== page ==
The EU has published measures updating its sanctions regimes on the Democratic Republic of the Congo, Côte d’Ivoire, and Zimbabwe.

Democratic Republic of the Congo

The EU has extended the scope of its designation criteria for people and entities under its Democratic Republic of Congo (DRC) sanctions regime to implement changes made by the UN Security Council in Resolution 2198 (2015).  The sanctions regime imposes travel restrictions and an EU-wide asset freeze.

The wording of the list of example acts which constitute engaging in or providing support for acts that undermine the peace, stability, or security of the DRC has been amended, and 3 further examples have been added:

  1. acting on behalf of or at the direction of a designated individual or entity, or entity under their ownership or control;
  2. planning, directing, sponsoring, or participating in attacks against MONUSCO peacekeepers or UN personnel;
  3. providing financial, material, or technological support for, or goods or services to, a designated individual or entity.

The updates are set out in Council Regulation (EU) 2015/613 amending Council Regulation (EC) 1183/2005 and repealing Council Regulation (EC) 889/2005 and Council Decision (CFSP) 2015/620 amending Council Decision 2010/788/CFSP.

The EU has also updated its DRC sanctions listings in accordance with UN updates published on 5 February 2015, making corrections and adding further information.  Amongst other things, the additions cite International Criminal Court cases concerning the listed people and give greater detail on activities and crimes which they are alleged to have perpetrated.  The updates are set out in Council Implementing Regulation (EU) 2015/614 implementing Council Regulation (EC) 1183/2005 and Council Decision (CFSP) 2015/620 amending Council Decision 2010/788/CFSP.

Côte d’Ivoire

The EU has removed Pascal N’Guessan from its Côte d’Ivoire sanctions listings and updated the entries for the 6 people still listed under UN sanctions.  The changes implement updates made by the UN Security Council and are set out in Council Implementing Regulation (EU) 2015/615 implementing Council Regulation (EC) 560/2005 and Council Implementing Decision (CFSP) 2015/621 implementing Council Decision 2010/656/CFSP.

In addition, following the General Court’s judgment in Gossio v Council T-406/13, which annulled the listing of Marcel Gossio, his entry has been removed. 


The names of 5 people who have died have been deleted from the EU’s Zimbabwe sanctions.  The deletions are made by Council Regulation (EU) 2015/612 amending Council Regulation (EC) 314/2004 and Council Decision 2015/277/CFSP amending Council Decision 2011/101/CFSP.

This entry was posted in Democratic Republic of the Congo, Ivory Coast, Latest EU Measures, Zimbabwe by Michael O'Kane. Bookmark the permalink.

About Michael O'Kane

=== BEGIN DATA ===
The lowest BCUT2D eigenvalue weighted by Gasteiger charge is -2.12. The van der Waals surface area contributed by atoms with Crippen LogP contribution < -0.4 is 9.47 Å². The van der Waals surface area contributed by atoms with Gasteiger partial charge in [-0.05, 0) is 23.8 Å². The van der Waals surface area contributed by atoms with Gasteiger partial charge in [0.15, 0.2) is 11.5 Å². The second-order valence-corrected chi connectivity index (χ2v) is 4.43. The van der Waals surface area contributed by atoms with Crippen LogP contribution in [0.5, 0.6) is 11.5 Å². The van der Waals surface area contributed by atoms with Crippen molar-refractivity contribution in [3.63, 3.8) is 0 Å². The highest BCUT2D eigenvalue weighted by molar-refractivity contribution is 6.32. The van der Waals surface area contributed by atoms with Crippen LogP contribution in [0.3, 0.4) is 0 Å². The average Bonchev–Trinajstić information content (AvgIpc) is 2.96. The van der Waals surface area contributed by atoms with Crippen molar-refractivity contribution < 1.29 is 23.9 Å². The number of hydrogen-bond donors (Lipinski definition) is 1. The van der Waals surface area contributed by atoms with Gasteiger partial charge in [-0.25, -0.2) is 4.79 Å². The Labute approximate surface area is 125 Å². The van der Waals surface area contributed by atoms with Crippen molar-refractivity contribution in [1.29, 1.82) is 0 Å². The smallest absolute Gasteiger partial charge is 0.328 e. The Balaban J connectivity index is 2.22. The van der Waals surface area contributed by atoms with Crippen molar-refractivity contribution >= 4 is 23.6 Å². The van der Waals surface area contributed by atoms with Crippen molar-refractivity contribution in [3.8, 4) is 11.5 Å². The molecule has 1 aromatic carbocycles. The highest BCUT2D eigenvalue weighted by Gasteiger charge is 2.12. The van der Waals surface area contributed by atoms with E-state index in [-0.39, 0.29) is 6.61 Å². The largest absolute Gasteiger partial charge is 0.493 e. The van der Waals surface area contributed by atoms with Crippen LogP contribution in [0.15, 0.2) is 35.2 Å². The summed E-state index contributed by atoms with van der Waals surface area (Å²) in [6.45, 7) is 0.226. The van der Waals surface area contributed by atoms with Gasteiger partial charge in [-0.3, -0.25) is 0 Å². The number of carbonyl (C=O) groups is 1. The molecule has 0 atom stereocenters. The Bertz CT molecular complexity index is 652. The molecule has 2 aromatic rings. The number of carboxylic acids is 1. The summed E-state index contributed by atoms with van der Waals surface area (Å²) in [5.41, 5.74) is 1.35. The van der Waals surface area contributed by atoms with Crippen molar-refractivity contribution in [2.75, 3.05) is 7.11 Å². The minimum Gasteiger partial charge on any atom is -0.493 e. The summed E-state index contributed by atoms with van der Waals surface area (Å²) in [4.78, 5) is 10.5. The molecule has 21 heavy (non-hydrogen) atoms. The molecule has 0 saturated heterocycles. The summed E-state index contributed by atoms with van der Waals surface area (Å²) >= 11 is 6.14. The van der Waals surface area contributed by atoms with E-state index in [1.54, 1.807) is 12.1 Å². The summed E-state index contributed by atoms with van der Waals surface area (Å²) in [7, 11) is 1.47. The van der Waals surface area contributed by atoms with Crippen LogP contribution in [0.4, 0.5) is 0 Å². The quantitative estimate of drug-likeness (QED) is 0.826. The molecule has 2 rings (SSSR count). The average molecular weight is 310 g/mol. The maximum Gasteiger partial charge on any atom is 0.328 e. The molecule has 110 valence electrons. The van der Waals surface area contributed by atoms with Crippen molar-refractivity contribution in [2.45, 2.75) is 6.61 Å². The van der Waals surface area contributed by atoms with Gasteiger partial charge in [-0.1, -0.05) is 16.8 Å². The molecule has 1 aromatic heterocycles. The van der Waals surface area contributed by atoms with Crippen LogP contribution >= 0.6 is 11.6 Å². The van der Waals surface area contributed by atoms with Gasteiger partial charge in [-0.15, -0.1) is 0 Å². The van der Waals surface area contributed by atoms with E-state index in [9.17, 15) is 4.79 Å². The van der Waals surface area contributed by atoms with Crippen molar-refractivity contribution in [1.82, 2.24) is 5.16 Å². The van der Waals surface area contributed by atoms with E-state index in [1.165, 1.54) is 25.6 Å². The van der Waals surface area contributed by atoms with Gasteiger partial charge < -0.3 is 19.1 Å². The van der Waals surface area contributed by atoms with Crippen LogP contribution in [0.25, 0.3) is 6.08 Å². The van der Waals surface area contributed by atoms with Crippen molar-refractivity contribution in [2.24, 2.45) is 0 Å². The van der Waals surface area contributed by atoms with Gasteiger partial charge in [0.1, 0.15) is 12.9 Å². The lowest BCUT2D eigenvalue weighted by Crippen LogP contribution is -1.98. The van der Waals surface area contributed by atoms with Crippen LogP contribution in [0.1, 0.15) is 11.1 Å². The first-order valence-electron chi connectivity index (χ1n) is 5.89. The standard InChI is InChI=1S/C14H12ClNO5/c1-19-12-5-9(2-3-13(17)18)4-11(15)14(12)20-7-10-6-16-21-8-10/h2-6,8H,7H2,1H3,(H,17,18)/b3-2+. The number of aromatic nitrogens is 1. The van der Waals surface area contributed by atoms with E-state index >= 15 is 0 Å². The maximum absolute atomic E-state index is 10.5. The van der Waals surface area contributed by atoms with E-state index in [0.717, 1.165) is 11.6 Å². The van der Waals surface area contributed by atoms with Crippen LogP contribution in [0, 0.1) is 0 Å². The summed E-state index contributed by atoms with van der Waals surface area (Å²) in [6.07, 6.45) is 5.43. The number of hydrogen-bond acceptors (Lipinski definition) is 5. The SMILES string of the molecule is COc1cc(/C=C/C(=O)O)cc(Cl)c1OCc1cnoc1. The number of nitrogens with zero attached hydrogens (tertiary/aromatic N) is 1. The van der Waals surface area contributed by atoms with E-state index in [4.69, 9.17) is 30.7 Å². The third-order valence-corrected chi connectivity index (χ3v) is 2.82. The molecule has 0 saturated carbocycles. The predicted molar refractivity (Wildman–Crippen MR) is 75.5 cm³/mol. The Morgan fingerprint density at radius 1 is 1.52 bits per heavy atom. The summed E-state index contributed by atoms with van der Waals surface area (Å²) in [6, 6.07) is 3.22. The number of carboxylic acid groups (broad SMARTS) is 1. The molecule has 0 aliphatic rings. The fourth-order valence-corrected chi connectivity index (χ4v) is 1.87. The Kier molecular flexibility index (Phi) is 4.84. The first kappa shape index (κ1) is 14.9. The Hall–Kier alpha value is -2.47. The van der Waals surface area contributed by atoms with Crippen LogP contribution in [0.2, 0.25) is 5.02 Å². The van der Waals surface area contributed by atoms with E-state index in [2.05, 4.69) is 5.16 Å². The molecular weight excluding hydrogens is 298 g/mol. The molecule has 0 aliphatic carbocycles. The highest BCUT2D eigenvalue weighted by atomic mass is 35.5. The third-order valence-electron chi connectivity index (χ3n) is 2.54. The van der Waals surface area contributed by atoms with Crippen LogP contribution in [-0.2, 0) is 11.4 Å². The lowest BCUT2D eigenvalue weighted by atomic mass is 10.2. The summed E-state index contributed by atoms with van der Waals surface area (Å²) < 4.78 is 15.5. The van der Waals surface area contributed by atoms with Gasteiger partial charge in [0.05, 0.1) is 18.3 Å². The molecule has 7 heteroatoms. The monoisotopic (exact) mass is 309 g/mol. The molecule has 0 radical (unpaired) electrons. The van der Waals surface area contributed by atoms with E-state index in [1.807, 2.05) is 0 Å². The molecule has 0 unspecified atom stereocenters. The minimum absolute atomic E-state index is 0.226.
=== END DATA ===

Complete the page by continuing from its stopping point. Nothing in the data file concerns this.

Michael O’Kane is a partner and Head of the Business Crime team at leading UK firm Peters & Peters. Described as ‘first-rate’ (Legal 500 2012), he “draws glowing praise from commentators” (Chambers 2013) for handling the international aspects of business crime, including sanctions, extradition and mutual legal assistance. Called to the Bar in 1992 and prior to joining Peters & Peters he was a senior specialist prosecutor at the Crown Prosecution Service Headquarters(CPS). At CPS HQ he was a key member of a small specialist unit responsible for the prosecution of serious and high profile fraud, terrorist and special interest criminal matters including the Stansted Airport Afghan hijacking and the prosecution of Paul Burrell (Princess Diana’s butler). Michael joined Peters & Peters in 2002. He became a partner in May 2004, and Head of the Business Crime team in May 2009. Since joining Peters & Peters, Michael has dealt with a wide range of business crime matters. He has particular expertise in international sanctions, criminal cartels, extradition, corruption, mutual legal assistance, and FSA investigations. Described as“ an influential practitioner in fraud and regulatory work, so much so that he is top of the referral lists of many City firms for independent advice for directors” (The Lawyer’s Hot 100 2009), he was recognised as one of the UK’s most innovative lawyers in the 2011 FT Innovative Lawyer Awards and included in the list of the UK's leading lawyers in 'The International Who's Who of Asset Recovery 2012. In 2012 he was the winner of the Global Competition Review Article of the Year. Michael regularly appears on television and radio to discuss his specialist areas and he is the author of the leading textbook on the UK Criminal Cartel Offence “The Law of Criminal Cartels-Practice and Procedure” (Oxford University Press 2009). Recent/Current Sanctions Work • Representing 109 individuals and 12 companies subject to designation by the European Council under targeted measures imposed against Zimbabwe. This is the largest and most complex collective challenge to a sanctions listing ever brought before the European Court. • Acting for a former Egyptian Minister and his UK resident wife, challenging their designation by the European Council of Ministers under targeted measures brought against former members of the Egyptian Government. • Advising a company accused in a UN investigation report to have breached UN sanctions imposed in relation to Somalia. • Advising a UK company in relation to ongoing commercial relationships with an Iranian company listed under both EU and UN sanctions. • Advising an individual in relation to a UK investigation for alleging breaching nuclear export controls.

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